Why carrying extra kilos makes you less likely to exercise
Jan 01 2017 by Kathy Alvarado
Kravitz had studied Parkinson's before, and when he began to study obesity, the similarities made him think that the reason why obese mice did not move around as much as thin mice could be due to a defect in their dopamine system.
"Other studies have connected dopamine signaling defects to obesity, but majority have looked at reward processing - how animals feel when they eat different foods", Kravitz said.
By week four, the mice with the unhealthy diet spent less time moving and moved much more slowly than the lean mice.
The research also noticed that the excess weight changes our reward-seeking behavior related to physical activities.
Alexxai Kravitz, Ph.D., corresponding author, and investigator with the Eating and Addiction Section, Diabetes, Endocrinology, and Obesity Branch of the NIH, said that while overall good health is linked to exercise, there is not much known about why obese people are less active, Tucson.com reported.
Obese people are often less active, and scientists have discovered that the reason might not just be down to the difficulty of carrying more weight.
For the study, Kravitz and his team fed normal and high-fat diets to mice. "But our findings suggest that assumption doesn't explain the whole story", Kravitz says.
The study can provides clues about why it may be so hard for many overweight people to stick with an exercise program for very long. This indicates that the extra weight to carry on their bodies was not exclusively responsible for their inactivity.
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Around 80 percent of people give up on their resolutions by the second week in February, according to clinical psychologist Joseph Luciani, writing for U.S. News and World Report. The brain chemical dopamine may be a key to the inactivity and obesity in mice.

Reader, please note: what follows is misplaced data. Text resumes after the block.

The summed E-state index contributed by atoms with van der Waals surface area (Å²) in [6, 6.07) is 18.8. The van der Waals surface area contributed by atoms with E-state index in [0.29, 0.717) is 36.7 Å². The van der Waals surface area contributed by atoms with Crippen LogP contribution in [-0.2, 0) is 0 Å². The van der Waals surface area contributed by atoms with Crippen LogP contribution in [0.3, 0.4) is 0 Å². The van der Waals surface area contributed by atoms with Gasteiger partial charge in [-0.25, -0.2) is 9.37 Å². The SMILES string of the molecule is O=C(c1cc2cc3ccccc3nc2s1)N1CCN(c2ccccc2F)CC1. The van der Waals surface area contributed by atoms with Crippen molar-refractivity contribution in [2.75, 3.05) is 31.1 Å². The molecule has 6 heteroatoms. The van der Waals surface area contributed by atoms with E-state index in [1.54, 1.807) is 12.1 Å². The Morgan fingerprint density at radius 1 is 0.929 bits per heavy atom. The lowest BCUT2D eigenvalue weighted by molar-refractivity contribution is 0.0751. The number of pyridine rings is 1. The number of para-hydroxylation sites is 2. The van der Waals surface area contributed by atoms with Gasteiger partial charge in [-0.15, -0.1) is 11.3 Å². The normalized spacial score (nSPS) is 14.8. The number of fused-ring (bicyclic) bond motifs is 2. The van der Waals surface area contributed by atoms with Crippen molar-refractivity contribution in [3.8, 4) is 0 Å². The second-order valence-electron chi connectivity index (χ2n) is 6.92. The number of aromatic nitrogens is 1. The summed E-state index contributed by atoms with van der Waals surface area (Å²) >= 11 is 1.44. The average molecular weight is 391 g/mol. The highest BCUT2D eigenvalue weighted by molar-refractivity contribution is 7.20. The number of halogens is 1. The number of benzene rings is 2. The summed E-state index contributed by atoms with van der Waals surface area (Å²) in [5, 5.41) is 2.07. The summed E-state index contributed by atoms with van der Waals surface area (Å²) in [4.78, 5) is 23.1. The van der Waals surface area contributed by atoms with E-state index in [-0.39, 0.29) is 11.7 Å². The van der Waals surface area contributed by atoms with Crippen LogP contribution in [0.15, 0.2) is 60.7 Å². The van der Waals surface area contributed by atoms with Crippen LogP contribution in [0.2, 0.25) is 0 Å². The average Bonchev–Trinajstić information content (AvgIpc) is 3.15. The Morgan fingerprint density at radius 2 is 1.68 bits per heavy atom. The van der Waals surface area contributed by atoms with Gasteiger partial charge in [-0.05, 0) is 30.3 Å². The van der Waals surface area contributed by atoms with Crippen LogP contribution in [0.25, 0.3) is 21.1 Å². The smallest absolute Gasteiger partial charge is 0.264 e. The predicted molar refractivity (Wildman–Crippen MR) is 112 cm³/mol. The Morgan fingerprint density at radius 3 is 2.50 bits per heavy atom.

Similarly, when the researchers "turned up" the receptors in obese mice, they became more active. The results showed that the obese mice had deficits in the D2 dopamine receptor.
"We looked at something simpler: Dopamine is critical for movement, and obesity is associated with a lack of movement", he said.
Health reported Kravitz as saying willpower is a way to modify behavior. "But if we don't understand the underlying physical basis for that behavior, it's hard to say that willpower can solve it".
He believes that studying the physiological causes of why people with obesity move less will reduce the stigma associated with the disease and will help affected people to start losing weight.
A new study published by journal Cell Metabolism has found that in mice, obesity disrupts the proper functioning of dopamine receptor in the brain's striatum.
"Exercise is a healthy thing to do, but its impact on weight has been overstated".